How AI, Machine Learning Will Impact Endpoint Security
… the ability to work through all layers of the network stack and bring them together into a protective scheme with breadth and depth, according to leading security providers.
“One of the most valuable things MSSPs can offer their customers is a layered defense that aligns to a broad defensive framework,” says Nate Jenniges, senior director, corporate device security, McAfee. “This spans foundational hygiene and hardening on devices, all the way through to the most advanced behavioral analytics. Developing and implementing a complete security practice that is rationalized against adversarial techniques is where service providers can really make a difference for their clients.”
How MSSPs Will Use AI, Machine Learning to Impact Endpoint Security
Even as a supermajority of cybersecurity marketplace participants say that they are already using AI and machine learning to impact endpoint security, according to nearly three in four (73 percent) respondents in a recent report on the state of AI in security from Osterman Research, there is still work to do, as report sponsor ProtectWise concludes.
“In its current state, AI is a tool for driving efficiencies and addressing staffing, but it is not going to replace human intelligence any time soon,” says Gene Stevens, CTO, ProtectWise, provider of cloud-based network detection and response. “AI is well positioned to create machine-accelerated humans: an army of hunters and responders who use a wide array of expert systems to help unearth and prioritize critical threats. In the future, AI will become more valuable as the industry develops products that improve ease of use and capitalize on AI’s efficiency differentiators.”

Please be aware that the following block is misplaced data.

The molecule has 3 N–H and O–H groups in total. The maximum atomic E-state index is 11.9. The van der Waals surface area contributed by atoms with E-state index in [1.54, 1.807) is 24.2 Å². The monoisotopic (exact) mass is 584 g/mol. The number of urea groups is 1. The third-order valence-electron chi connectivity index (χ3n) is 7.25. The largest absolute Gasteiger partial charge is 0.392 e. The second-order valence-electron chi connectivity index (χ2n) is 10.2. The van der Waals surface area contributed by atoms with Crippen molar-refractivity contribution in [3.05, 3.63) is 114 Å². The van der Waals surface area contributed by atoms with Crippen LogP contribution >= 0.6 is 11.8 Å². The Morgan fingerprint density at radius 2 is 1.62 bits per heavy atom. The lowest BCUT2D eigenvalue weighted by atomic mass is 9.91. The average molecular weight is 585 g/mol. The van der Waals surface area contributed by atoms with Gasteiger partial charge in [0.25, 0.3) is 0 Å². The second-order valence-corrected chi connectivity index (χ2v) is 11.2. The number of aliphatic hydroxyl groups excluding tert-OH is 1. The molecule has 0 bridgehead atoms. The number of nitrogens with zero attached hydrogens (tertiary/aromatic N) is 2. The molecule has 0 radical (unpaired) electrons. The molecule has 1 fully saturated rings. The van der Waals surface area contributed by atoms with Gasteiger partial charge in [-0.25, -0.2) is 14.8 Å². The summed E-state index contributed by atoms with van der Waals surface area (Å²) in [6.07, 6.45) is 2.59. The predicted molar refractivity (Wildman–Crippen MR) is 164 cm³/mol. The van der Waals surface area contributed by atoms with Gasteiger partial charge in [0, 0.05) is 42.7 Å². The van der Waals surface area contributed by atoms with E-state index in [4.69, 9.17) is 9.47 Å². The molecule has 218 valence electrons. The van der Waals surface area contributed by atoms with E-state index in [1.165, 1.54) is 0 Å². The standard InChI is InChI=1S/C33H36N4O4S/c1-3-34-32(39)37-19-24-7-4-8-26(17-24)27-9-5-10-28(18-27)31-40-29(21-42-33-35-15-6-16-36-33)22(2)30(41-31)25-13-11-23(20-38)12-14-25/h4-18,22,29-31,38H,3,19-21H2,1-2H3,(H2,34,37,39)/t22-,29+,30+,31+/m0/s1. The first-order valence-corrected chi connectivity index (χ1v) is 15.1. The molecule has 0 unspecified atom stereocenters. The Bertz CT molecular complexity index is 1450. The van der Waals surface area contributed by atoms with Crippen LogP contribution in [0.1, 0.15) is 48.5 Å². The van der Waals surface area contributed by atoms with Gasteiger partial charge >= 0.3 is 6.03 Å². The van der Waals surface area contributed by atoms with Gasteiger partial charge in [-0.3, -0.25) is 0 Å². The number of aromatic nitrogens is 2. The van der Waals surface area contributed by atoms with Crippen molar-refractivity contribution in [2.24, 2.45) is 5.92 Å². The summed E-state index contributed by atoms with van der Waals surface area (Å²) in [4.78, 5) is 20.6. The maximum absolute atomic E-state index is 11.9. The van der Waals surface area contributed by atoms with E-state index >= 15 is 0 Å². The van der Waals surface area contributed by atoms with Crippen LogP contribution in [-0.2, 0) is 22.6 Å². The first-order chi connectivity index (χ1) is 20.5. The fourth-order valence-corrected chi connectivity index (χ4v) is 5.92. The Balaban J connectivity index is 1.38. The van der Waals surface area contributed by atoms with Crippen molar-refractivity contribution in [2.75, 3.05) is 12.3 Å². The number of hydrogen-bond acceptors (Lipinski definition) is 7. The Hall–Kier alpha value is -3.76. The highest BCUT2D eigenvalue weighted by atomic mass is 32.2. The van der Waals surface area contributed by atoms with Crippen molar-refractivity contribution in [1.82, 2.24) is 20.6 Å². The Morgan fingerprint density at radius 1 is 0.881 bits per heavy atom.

This will go a long way toward addressing the weak link in the cybersecurity chain: people. Not only will AI and machine learning impact endpoint security by uncovering otherwise undetected threats, they will also improve security workers’ knowledge of these threats. But MSSPs need to train their workers to properly exploit this gain in know-how.
“Even though security pros advocate broader use of AI and ML, MSPs and MSSPs should ensure that their user communities are well trained in how to recognize and avoid cybersecurity threats,” says Hal Lonas, CTO, Webroot, the cybersecurity provider. “Training should be specific and repeated frequently to ensure that users are aware of their responsibilities. Threats evolve quickly, so too should knowledge of them.”